Library filed under Energy Policy from Montana
Wind-powered electricity has great potential in Montana, but its future is clouded by an outdated transmission system that makes it tough to get the power to market. That was a key message experts delivered Friday at Carroll College during a conference on the state's energy future. Some in attendance urged lawmakers not to forget about the state's coal resources - or to get too excited about creating an energy economy.
Potential wind-farm development was the overriding reason why the state Department of Environmental Quality approved the proposed high-voltage power line that would tread its way across eastern Teton County between Great Falls and Lethbridge, Alta. Montana Alberta Tie Ltd., or MATL, with offices in Calgary, Alta., submitted an application under DEQ's Major Facility Siting Act program on Dec. 1, 2005, providing a variety of reasons why its proposed privately-owned, 230-kilovolt transmission line would benefit the region. ... Aggrieved parties who believe they are adversely affected by DEQ's decision have 30 days to appeal.
The state of Montana has given the green light to a high-voltage transmission line that could trigger millions in green energy production in northcentral Montana. The 600 megawatts of north-south capacity on the Montana Alberta Tie Line has been sold to NaturEner, Invenergy and Wind Hunter. ...Construction won't begin for six months because it will take that long to manufacture the steel poles, which are 90 feet tall and 3 feet in diameter, van't Hof said. Part of the line will also have wooden H-frame poles.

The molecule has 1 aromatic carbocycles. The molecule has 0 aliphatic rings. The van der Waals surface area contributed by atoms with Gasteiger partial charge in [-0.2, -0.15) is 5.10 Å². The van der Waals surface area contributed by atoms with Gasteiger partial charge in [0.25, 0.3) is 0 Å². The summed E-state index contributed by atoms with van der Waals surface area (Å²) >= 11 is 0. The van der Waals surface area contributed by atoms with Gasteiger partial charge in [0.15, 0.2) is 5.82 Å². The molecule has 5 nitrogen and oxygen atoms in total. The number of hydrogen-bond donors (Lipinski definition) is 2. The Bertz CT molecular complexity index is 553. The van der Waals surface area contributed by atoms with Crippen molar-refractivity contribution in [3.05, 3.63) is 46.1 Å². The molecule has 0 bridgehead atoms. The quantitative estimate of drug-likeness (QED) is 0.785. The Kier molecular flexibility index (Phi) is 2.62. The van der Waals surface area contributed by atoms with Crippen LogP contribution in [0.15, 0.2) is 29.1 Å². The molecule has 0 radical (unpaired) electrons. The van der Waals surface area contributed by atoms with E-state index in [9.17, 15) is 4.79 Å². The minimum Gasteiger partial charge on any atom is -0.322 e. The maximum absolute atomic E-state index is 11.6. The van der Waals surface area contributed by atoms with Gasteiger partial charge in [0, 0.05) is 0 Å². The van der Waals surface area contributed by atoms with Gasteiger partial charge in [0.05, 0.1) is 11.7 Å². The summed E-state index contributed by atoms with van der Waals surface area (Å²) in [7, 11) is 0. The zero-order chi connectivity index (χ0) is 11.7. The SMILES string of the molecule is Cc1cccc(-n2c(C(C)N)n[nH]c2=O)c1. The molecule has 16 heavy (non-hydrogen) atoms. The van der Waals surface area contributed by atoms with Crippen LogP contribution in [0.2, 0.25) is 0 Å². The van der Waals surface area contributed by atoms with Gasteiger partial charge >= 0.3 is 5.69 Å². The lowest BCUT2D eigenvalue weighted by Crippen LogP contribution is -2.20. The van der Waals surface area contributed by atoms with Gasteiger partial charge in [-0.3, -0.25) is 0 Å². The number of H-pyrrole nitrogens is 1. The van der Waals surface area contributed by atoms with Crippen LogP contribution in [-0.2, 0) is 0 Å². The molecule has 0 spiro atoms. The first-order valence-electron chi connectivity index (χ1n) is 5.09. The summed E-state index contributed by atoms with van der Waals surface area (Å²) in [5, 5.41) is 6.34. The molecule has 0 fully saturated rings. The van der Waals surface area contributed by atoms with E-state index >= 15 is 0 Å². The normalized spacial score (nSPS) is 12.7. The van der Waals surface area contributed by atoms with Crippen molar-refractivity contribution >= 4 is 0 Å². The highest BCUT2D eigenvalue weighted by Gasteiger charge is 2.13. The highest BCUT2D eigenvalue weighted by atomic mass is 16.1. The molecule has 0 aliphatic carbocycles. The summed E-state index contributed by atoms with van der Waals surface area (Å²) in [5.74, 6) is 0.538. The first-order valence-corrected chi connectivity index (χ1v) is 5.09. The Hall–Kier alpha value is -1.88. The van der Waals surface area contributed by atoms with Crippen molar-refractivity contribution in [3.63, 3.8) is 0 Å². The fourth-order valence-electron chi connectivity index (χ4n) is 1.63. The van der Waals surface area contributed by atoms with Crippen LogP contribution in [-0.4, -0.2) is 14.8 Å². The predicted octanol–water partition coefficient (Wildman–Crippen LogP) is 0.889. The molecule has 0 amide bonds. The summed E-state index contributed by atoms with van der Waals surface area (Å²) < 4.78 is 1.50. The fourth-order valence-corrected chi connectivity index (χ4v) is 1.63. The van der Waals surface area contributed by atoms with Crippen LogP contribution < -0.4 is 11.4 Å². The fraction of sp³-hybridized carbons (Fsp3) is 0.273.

Financing prospects for large-scale energy projects in Montana have dimmed with the crisis on Wall Street, but some that already are under way should proceed as planned, state officials and developers said. ...Gov. Brian Schweitzer told The Associated Press in a recent interview that several companies assured him their projects will not be derailed by the downturn. Still, he cautioned that the recent heady pace of development could end if the economic outlook remains grim and banks stay reluctant — or unable — to make large loans.
Aside from agreeing that Montanans deserve affordable energy, local candidates for the state Public Service Commission disagreed about everything else during a Billings debate Wednesday. Incumbent Brad Molnar, R-Laurel, and challenger Ron Tussing, D-Billings, debated the merits of wind energy ...Wind power is intermittent; it comes and goes with the blowing wind. When the wind dies down, utilities have to have a backup source of energy available, the commissioner said. Molnar said the backup energy has to be bought on the spot market, where rates are most expensive.